Garden Sculpture & Art

The Idaho Botanical Garden is a special place in the Boise Community. The tranquil grounds are home to diverse plant collections, bubbling fountains, wildlife, quiet walkways, and distant vistas. The garden is also a unique outdoor gallery of art.

Suspended Gear

Amber Conger
Salvaged Steel & Antique Gear, 2008
Western Waterwise Garden

Conger has always been drawn to metals and sees unlimited possibilities in steel. She gathers her sculpture parts from local salvage yards, auctions, garage sales, and surplus centers. To her, the gears, bearings and mechanical objects are engineering marvels and she likes using these small parts that make the world go „round. Suspended Gear was donated to the Garden by the artist.

Memorial Bike Rack

Tim Hysell
Stainless Steel, 2005 (Top piece), 2010 (Bike rack)
Welcome Area

Bruce Hibbs was an avid bicycle rider who enjoyed the challenge of hill climbs. He rides through the hills of Eternity. This rack was designed by his sister, Laura Hibbs, and custom crafted by Tim Hysell of Arbors, Gates and Gardens. It was donated to the Garden by Bruce‟s friends and family.

Joel’s Gate

Tim Hysell
Steel, 2001
Vegetable Garden

Joel’s Gate was given to the Garden in remembrance of Nancy Grayson’s son. Joel Grayson was born a tiny 2.3 pounds and battled to live for six weeks. Though his life was brief, he touched many lives.

Untitled Ocean

Christophe Guigon & Corrin Olson
Ceramic & Steel, 2001-2003
Meditation Garden

Untitled Ocean was donated by Jon Riche in memory of his wife, Georgia, who greatly enjoyed the Idaho Botanical Garden. Her memorial service was held in the Garden. A plaque installed with the sculpture reads: “In every walk with nature, one receives far more than he seeks.”

Oscar Fountain

Christophe Guigon & Corrin Olson
Ceramic & Steel
Meditation Garden

Oscar Fountain was donated to the Idaho Botanical Garden by the artists.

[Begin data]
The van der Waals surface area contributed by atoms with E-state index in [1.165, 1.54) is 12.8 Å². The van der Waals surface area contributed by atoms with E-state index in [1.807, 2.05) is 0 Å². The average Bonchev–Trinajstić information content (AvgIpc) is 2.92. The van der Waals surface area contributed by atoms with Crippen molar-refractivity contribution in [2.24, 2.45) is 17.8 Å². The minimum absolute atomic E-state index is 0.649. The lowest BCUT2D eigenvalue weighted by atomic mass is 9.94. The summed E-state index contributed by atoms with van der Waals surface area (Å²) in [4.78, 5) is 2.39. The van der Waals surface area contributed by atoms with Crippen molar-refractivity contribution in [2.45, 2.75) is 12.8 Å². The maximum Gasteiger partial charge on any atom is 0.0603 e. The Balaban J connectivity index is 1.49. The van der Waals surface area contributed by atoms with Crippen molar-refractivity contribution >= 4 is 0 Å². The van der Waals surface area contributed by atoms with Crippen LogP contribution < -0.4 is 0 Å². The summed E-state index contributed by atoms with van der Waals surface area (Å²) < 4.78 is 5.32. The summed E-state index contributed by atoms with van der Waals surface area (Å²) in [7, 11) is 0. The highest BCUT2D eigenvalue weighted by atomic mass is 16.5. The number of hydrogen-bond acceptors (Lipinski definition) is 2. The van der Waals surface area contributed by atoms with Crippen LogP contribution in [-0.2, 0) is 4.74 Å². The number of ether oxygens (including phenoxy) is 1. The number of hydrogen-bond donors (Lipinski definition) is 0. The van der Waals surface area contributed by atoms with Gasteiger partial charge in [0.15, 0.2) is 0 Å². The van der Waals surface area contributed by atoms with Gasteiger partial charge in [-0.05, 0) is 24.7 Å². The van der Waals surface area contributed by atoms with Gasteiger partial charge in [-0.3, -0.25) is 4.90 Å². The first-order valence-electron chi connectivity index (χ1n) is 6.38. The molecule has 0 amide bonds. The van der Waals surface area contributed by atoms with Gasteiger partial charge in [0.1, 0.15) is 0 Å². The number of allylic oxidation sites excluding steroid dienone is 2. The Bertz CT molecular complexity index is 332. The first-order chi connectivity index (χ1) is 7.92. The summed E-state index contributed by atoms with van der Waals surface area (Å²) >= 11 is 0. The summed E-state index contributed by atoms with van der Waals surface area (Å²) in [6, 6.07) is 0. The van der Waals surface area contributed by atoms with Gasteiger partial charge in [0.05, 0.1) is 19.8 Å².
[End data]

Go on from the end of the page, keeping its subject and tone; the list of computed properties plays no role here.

Totem Cluster

Christophe Guigon & Corrin Olson
Ceramic & Steel, 2001-03
Meditation Garden

The totem series was built using extruded cylinders and sculpture body clay to create more depth in the carvings. The sculptures were donated by the artists.

The Original

Christophe Guigon & Corrin Olson
Ceramic & Steel, 2001-03
Meditation Garden

The Original, the first collaborative piece created by Guigon and Olson, is on long term loan from the artists.

Camas Lily / Sacajawea

Rusty Talbot
Bronze. 2006
Lewis & Clark Native Plant Garden

This sculpture of Sacajawea shows her holding camas lilies, which were the inspiration for sculptor Rusty Talbot. The plaque at the base reads: “Honoring the Past Cherishing the Future.” Camas Lily was a gift to the Garden from Lois & Bob Hibbs.

The Machine

Amber Conger
Salvaged Steel, Antique Printing Press Wheel & Ceramic Insulators, 2008
Idaho Native Plant Test Area

The Machine was donated by the artist.


Francis Fox
Cedar & Steel, 1996
Idaho Native Plant Garden

According to the sculptor, Cedar expresses the paradox of stewardship, implying a delicate balance between destruction and protection. The steel represents human growth and the cedar stands for nature. The normally rigid steel material responds to the organic characteristic of the cedar trunk while at the same time confining it. Cedar was donated by Gary Bettis.

Pencil Bench

Christophe Guigon & Corrin Olson
Steel, 2009
Children’s Adventure Garden